Another possible configuration is to combine the presumed placement of stations inside the transit center with the 110th Ave NE concept, by placing the inbound station at Bellevue Transit Center (most likely at bay 7 or bay 8, and possibly both depending on the line), and the outbound station on 110th Ave NE, at the front door of Bellevue Downtown Station. This, in many ways, is the best of both worlds. Keeping the inbound station inside Bellevue TC is less of a stretch in terms of capacity than the outbound station. Passengers don’t need to queue for inbound buses (unless there is a layover stop, which would likely see little usage), and inbound buses don’t need to wait before departing, so they will be in and out. The outbound stop would get its own space on 110th Ave to load passengers, where it will not disrupt other Bellevue TC service, and passengers will have plenty of open space in front of the Link station to wait for the bus.
Additionally, this opens up the possibility of having layover space on 110th Ave NE in front of City Hall. Should this be done, then this will allow buses to take the shortest possible loop to get to the start of the next trip, with the layover on the way. Though that space on its own would be unlikely to be sufficient for peak Stride service, it could still augment rather than replace ST’s planned (or TBD) layover capacity. Operators running late could head straight to the City Hall space, while those with time to spare could go to the main layover space. For off-peak service (which will operate every 15 minutes), the space in front of city hall could be sufficient. With traversal of downtown Bellevue streets being slow, having a small loop like this could save enough time to be able to operate with fewer coaches in service at all (or almost all) times, which would be huge.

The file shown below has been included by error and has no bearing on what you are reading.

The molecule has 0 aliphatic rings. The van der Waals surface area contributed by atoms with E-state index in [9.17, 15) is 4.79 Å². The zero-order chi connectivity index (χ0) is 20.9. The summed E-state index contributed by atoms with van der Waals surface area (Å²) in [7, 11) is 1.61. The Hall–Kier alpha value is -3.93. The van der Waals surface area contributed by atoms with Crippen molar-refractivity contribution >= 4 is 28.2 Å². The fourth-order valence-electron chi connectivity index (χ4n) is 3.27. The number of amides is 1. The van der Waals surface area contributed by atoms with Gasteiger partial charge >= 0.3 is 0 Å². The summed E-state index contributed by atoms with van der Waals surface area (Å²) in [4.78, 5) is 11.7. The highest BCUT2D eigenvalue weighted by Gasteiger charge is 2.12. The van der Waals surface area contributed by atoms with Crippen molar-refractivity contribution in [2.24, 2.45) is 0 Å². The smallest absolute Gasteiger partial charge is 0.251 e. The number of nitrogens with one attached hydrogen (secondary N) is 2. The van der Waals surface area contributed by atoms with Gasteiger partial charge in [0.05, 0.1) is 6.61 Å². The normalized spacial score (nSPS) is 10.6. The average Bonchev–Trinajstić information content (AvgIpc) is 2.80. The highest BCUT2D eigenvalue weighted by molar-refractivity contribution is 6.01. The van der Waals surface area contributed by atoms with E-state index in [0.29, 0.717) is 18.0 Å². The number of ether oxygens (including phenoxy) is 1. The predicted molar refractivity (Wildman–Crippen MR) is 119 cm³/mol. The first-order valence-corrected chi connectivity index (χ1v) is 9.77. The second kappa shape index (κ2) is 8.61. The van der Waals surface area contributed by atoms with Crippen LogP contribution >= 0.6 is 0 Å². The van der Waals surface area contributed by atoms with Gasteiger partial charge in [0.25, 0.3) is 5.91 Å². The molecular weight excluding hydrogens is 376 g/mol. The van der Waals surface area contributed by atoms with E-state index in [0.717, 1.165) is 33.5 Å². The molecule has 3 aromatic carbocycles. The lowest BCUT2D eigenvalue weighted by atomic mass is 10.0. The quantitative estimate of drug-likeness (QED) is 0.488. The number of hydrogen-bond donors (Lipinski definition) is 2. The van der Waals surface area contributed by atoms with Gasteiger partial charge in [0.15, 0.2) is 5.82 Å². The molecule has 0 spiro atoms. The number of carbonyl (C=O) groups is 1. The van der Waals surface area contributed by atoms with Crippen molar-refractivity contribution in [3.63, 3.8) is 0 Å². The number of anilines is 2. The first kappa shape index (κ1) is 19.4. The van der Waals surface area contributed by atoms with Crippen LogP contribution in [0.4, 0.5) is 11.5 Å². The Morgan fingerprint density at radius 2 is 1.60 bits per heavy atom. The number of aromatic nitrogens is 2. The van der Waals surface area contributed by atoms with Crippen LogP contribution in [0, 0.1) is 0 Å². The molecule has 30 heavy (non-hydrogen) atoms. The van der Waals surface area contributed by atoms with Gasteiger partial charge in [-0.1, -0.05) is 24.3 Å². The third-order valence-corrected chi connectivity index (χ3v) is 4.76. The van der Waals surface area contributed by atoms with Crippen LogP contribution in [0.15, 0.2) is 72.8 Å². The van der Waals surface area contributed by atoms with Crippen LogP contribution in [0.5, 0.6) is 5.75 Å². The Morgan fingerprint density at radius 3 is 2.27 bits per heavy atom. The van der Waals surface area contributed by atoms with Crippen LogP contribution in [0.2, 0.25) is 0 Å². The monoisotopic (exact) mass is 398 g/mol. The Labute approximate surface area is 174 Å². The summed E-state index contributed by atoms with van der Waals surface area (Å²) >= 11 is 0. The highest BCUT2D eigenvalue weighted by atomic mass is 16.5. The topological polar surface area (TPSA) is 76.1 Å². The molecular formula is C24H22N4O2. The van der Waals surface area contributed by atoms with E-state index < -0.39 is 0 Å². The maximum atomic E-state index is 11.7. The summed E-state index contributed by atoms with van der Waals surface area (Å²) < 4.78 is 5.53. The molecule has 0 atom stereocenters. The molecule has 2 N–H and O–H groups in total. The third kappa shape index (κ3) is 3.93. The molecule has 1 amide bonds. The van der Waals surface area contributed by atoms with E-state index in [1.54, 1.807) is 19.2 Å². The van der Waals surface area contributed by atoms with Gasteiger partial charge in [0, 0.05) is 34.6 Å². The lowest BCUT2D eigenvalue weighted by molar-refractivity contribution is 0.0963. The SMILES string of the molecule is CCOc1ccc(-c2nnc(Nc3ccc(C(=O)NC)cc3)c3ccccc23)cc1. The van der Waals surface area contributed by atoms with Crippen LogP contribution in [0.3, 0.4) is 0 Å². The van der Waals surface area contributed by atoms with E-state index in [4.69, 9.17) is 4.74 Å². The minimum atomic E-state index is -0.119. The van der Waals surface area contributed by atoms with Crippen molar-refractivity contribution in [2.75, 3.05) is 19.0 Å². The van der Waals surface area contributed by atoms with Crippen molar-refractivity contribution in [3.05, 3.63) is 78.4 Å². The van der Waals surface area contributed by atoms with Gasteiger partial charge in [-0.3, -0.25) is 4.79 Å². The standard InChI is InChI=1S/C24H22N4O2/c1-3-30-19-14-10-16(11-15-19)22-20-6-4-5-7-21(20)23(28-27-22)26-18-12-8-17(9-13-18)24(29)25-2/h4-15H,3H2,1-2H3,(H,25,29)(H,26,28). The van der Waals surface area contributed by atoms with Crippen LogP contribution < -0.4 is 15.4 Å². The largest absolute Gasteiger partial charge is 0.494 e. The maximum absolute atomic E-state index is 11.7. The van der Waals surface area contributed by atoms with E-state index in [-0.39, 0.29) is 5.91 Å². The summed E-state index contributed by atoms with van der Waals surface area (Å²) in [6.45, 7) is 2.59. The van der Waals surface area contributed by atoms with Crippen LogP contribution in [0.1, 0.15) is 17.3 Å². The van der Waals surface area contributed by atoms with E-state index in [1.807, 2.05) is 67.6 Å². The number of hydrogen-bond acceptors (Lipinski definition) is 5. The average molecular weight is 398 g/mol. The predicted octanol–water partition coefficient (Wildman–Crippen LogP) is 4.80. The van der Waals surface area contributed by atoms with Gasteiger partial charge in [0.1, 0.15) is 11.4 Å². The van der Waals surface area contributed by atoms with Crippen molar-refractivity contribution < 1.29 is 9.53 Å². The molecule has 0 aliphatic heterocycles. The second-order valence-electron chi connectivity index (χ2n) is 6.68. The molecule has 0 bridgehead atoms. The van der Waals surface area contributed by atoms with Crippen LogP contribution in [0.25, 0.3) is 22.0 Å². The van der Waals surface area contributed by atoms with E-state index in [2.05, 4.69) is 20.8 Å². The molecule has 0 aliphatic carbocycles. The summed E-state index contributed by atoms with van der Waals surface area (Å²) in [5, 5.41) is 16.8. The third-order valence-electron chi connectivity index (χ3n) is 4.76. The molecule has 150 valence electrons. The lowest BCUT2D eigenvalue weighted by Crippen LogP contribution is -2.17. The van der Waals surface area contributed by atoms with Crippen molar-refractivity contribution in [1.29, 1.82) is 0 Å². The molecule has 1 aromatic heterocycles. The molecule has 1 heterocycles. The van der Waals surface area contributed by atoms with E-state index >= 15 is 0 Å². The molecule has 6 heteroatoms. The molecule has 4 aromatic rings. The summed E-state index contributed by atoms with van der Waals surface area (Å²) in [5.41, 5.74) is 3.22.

This concept is not without its challenges. City leaders might not be so happy about having buses waiting in front of City Hall, after Sound Transit tore up their park for Link. 110th Ave NE would also have to be reconfigured to move general traffic away from the curb (which would probably involve reducing southbound traffic to two lanes, and adding a second right turn lane onto eastbound 6th St.). But larger infrastructure changes are not unprecedented at all for Stride, and such a small, cheap change would benefit both lines at the place that will see the most ridership, so it’s reasonable to hope Sound Transit would at least consider it.